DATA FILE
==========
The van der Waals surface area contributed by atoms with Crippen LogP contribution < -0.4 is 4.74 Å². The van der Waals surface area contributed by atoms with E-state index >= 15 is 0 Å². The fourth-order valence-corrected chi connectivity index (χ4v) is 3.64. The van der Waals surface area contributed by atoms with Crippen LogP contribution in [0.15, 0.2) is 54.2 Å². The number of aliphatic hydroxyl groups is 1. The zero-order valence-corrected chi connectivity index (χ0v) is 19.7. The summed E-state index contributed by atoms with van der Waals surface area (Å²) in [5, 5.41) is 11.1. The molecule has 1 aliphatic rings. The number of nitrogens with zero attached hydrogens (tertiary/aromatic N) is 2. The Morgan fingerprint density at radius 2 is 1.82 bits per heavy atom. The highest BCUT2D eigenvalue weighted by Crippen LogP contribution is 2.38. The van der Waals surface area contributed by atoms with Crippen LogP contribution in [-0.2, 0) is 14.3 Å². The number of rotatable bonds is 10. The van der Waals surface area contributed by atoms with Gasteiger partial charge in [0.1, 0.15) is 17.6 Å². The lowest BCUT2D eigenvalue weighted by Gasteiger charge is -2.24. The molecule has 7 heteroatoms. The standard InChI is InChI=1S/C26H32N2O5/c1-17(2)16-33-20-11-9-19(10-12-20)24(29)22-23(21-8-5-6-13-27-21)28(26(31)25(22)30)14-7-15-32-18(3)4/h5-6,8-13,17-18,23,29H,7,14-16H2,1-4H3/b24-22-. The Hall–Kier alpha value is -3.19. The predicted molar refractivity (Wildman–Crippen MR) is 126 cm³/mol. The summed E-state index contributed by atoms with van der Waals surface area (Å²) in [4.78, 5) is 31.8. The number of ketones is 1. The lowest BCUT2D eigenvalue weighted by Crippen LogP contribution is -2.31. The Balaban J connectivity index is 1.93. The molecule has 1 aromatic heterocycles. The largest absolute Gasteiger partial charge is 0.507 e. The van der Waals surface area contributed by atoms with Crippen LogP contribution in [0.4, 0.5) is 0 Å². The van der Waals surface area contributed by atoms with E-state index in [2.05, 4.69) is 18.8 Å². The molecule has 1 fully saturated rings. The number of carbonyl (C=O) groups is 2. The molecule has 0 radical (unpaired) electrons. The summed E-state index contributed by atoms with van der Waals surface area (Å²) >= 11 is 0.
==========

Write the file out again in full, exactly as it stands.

The van der Waals surface area contributed by atoms with Crippen LogP contribution < -0.4 is 4.74 Å². The van der Waals surface area contributed by atoms with E-state index >= 15 is 0 Å². The fourth-order valence-corrected chi connectivity index (χ4v) is 3.64. The van der Waals surface area contributed by atoms with Crippen LogP contribution in [0.15, 0.2) is 54.2 Å². The number of aliphatic hydroxyl groups is 1. The zero-order valence-corrected chi connectivity index (χ0v) is 19.7. The summed E-state index contributed by atoms with van der Waals surface area (Å²) in [5, 5.41) is 11.1. The molecule has 1 aliphatic rings. The number of nitrogens with zero attached hydrogens (tertiary/aromatic N) is 2. The Morgan fingerprint density at radius 2 is 1.82 bits per heavy atom. The highest BCUT2D eigenvalue weighted by Crippen LogP contribution is 2.38. The van der Waals surface area contributed by atoms with Crippen LogP contribution in [-0.2, 0) is 14.3 Å². The number of rotatable bonds is 10. The van der Waals surface area contributed by atoms with Gasteiger partial charge in [0.1, 0.15) is 17.6 Å². The lowest BCUT2D eigenvalue weighted by Gasteiger charge is -2.24. The molecule has 7 heteroatoms. The standard InChI is InChI=1S/C26H32N2O5/c1-17(2)16-33-20-11-9-19(10-12-20)24(29)22-23(21-8-5-6-13-27-21)28(26(31)25(22)30)14-7-15-32-18(3)4/h5-6,8-13,17-18,23,29H,7,14-16H2,1-4H3/b24-22-. The Hall–Kier alpha value is -3.19. The predicted molar refractivity (Wildman–Crippen MR) is 126 cm³/mol. The summed E-state index contributed by atoms with van der Waals surface area (Å²) in [4.78, 5) is 31.8. The number of ketones is 1. The lowest BCUT2D eigenvalue weighted by Crippen LogP contribution is -2.31. The Balaban J connectivity index is 1.93. The molecule has 1 aromatic heterocycles. The largest absolute Gasteiger partial charge is 0.507 e. The van der Waals surface area contributed by atoms with Crippen LogP contribution in [0.4, 0.5) is 0 Å². The van der Waals surface area contributed by atoms with E-state index in [2.05, 4.69) is 18.8 Å². The molecule has 1 fully saturated rings. The number of carbonyl (C=O) groups is 2. The molecule has 0 radical (unpaired) electrons. The summed E-state index contributed by atoms with van der Waals surface area (Å²) >= 11 is 0.